A huge number of previously unknown monuments, mostly located in crop fields, discovered during last summer’s heatwave are visible on the latest Google Maps/Google Earth.
That’s according to Anthony Murphy of Mythical Ireland, who with Ken Williams found the first and most well-known discovery of the heatwave - a previously unknown henge near Newgrange which continues to make international news.
Mr Murphy has been examining the new Google images and said as a result he has “discovered a huge number of previously unknown monuments, most of them located in crop fields in the tillage-rich areas of seven different counties.”
“These are Meath, Dublin, Kildare, Carlow, Wicklow, Laois and Kilkenny, which are covered by the June 2018 satellite images which have recently been added to Google Maps/Google Earth.”
He said that in many cases there are no marks or traces left on the surface so “the farmers and landowners will be unlikely to know they even exist.”
He believes that some are “small ring-ditches, maybe 20m or 30m in diameter, but there are some truly enormous structures like ringforts and enclosures, in some cases measuring 100m in diameter and more. The largest structure visible in the Google imagery is in Co. Dublin and measures a staggering 350m wide.”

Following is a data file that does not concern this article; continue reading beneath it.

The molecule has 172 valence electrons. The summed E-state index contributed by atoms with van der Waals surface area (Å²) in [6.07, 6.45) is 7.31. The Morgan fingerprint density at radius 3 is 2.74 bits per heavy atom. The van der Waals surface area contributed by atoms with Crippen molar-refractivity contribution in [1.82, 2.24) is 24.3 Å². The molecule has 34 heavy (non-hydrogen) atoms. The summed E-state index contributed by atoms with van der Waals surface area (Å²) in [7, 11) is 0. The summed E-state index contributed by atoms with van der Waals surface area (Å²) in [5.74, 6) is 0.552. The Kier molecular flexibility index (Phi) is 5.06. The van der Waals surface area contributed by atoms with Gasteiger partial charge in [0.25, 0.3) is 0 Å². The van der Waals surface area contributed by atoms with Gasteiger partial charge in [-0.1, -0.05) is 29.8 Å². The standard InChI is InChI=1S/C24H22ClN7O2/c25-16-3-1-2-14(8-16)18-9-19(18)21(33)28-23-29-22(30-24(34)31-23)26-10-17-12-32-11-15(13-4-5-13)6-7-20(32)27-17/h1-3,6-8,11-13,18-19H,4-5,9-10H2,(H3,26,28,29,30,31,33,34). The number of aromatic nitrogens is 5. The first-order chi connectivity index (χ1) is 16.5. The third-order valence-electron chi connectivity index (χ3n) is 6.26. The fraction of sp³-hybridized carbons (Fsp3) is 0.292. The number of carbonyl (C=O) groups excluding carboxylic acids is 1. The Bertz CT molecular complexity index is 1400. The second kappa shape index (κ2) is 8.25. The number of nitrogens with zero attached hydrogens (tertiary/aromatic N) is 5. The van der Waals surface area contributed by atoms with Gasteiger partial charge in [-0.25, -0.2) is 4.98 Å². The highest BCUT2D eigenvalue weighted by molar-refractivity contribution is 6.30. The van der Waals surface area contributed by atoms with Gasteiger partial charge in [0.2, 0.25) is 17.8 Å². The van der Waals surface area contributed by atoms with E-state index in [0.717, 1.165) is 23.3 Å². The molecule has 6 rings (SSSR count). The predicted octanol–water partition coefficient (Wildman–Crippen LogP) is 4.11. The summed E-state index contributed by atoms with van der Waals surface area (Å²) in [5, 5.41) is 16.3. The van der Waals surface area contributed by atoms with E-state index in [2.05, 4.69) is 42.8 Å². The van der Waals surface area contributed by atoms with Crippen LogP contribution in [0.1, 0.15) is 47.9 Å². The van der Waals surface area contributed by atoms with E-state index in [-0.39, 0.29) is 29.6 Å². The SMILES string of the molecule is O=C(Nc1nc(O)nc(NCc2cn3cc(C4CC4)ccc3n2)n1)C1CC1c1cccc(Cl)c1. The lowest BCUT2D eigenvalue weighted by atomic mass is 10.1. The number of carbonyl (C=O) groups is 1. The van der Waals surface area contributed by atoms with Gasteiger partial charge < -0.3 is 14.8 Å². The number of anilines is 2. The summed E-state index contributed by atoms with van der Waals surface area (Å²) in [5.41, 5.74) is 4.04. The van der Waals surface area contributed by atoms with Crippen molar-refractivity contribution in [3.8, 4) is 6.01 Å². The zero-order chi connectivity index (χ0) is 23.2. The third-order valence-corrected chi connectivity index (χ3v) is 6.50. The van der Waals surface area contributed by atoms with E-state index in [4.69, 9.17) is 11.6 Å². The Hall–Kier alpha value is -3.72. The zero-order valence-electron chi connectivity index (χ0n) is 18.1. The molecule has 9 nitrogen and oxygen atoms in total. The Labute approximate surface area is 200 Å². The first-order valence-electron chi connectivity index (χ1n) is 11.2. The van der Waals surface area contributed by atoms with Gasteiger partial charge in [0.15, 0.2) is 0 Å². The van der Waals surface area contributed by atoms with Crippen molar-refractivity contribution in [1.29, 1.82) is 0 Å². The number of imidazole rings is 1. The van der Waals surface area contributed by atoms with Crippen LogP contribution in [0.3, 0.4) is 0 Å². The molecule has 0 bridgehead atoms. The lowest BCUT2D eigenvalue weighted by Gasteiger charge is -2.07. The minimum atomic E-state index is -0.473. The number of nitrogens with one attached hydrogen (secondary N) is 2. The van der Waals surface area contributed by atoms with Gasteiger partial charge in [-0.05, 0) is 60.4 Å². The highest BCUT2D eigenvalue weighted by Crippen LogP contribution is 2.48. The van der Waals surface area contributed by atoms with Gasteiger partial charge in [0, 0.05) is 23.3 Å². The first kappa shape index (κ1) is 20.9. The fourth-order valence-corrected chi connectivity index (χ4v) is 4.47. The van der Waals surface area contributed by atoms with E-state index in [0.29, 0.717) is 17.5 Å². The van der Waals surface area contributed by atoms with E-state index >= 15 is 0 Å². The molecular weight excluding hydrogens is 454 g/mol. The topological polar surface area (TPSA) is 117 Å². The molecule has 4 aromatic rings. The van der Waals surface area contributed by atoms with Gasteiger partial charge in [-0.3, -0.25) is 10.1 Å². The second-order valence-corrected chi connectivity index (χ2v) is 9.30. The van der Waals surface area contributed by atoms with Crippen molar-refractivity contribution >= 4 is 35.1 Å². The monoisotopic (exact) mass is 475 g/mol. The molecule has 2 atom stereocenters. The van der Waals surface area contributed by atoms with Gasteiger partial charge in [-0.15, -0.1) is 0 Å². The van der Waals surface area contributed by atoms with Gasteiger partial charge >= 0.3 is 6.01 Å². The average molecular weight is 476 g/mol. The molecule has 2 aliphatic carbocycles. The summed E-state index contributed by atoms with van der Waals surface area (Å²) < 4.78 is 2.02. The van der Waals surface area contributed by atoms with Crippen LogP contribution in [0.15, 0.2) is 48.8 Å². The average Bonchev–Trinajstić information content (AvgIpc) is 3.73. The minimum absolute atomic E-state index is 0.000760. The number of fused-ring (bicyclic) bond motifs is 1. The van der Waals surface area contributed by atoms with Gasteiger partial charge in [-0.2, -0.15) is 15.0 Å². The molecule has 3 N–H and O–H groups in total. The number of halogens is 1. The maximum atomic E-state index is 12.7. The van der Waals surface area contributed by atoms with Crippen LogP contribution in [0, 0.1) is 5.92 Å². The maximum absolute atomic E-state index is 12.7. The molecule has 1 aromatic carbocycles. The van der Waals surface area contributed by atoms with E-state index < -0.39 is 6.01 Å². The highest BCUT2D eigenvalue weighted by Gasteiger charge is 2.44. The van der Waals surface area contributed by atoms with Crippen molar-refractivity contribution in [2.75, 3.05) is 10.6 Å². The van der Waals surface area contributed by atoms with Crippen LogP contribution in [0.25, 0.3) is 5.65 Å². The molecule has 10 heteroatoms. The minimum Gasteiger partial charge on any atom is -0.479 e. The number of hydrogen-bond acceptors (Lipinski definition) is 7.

In October last year the Department of Culture, Heritage and the Gaeltacht said the heritage sites newly discovered during the summer heatwave near Newgrange in Co Meath, “have the potential to transform our understanding of that landscape.”
At the time it released a list of 71 new national monuments in 12 counties reported to it from June to August this year.
It said the majority were in counties Louth and Meath, with 13 and 25 new monuments respectively, but discoveries were also made across the country and include possible rock art and prehistoric art as well as enclosures, bronze age cemeteries, ring-ditches, souterrains, ecclesiastical enclosures and a road.